- cigarette smoking (there is an association with pregnancy loss and cigarette smoking)
- exposure to toxic substances and chemicals such as anticancer drugs (studies are conflicting about the relationship of substances such as anesthetic gases, alcohol, and caffeine to pregnancy loss; exposure to video display terminals, or computer screens, has not been shown to be related to pregnancy loss)
Some women have recurrent problems in which pregnancy loss occurs over and over, usually three or more times. It is often difficult to find a cause for recurrent losses and couples may need additional testing for genetic or chromosomal problems.
Fortunately, most pregnancy losses are usually isolated events. A woman with a spontaneous early pregnancy loss has an 80 to 90 percent chance of a normal pregnancy the next time she conceives.
Why is pregnancy loss a concern?
Some pregnancy losses do not cause any problems, while others may be very serious and life threatening for the mother, if untreated. However, the most difficult part for most families is the emotional stress of the loss itself.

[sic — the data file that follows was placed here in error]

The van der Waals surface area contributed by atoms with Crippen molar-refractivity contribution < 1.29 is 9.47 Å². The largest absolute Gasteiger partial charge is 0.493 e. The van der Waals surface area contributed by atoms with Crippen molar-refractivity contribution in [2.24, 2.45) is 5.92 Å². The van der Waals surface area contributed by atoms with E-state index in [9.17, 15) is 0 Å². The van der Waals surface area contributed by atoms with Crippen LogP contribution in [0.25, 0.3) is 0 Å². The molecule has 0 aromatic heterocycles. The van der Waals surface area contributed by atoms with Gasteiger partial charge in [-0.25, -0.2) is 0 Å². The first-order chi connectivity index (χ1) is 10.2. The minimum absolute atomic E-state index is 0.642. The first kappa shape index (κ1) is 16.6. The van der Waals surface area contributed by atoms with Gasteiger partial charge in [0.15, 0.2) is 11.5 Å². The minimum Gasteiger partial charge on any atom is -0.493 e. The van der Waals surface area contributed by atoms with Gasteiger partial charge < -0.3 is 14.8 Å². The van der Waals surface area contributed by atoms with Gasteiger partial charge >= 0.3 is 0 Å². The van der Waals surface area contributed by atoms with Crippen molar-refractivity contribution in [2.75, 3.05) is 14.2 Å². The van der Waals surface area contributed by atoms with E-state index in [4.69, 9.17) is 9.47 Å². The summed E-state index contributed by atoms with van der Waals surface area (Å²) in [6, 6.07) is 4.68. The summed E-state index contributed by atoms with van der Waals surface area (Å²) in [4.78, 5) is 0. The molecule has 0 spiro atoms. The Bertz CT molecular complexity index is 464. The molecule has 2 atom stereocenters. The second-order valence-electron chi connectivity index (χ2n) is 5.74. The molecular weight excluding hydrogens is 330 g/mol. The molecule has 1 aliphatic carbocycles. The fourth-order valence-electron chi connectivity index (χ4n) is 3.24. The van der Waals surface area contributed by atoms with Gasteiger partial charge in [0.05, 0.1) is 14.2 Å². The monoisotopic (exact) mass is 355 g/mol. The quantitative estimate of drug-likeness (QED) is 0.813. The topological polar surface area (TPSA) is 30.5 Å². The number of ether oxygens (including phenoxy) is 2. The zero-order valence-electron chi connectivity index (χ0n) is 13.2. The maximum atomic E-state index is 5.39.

The loss of a baby at any time in pregnancy can be emotionally and physically difficult for the mother and other members of the family. For some families, the timing of the loss in the pregnancy may make the experience more or less difficult. For example, an early loss, before the mother even knew she was pregnant may not be as stressful as a loss later in pregnancy, after feeling fetal movement or seeing the fetus on ultrasound examination. However, parents may have strong feelings and sadness whenever a loss occurs.
Parents often experience a grief reaction to a loss, including feelings of the following:
- shock, numbness, denial, and confusion
- anger, guilt, searching and yearning
- disorientation, depression, withdrawal, lack of energy
- reorganization, resolution
These are normal responses to loss and may take months and sometimes years to work through. Experience with grieving families has found the following to be helpful:
- seeing or holding (this is especially important in later pregnancy losses and with babies who die with a birth defect)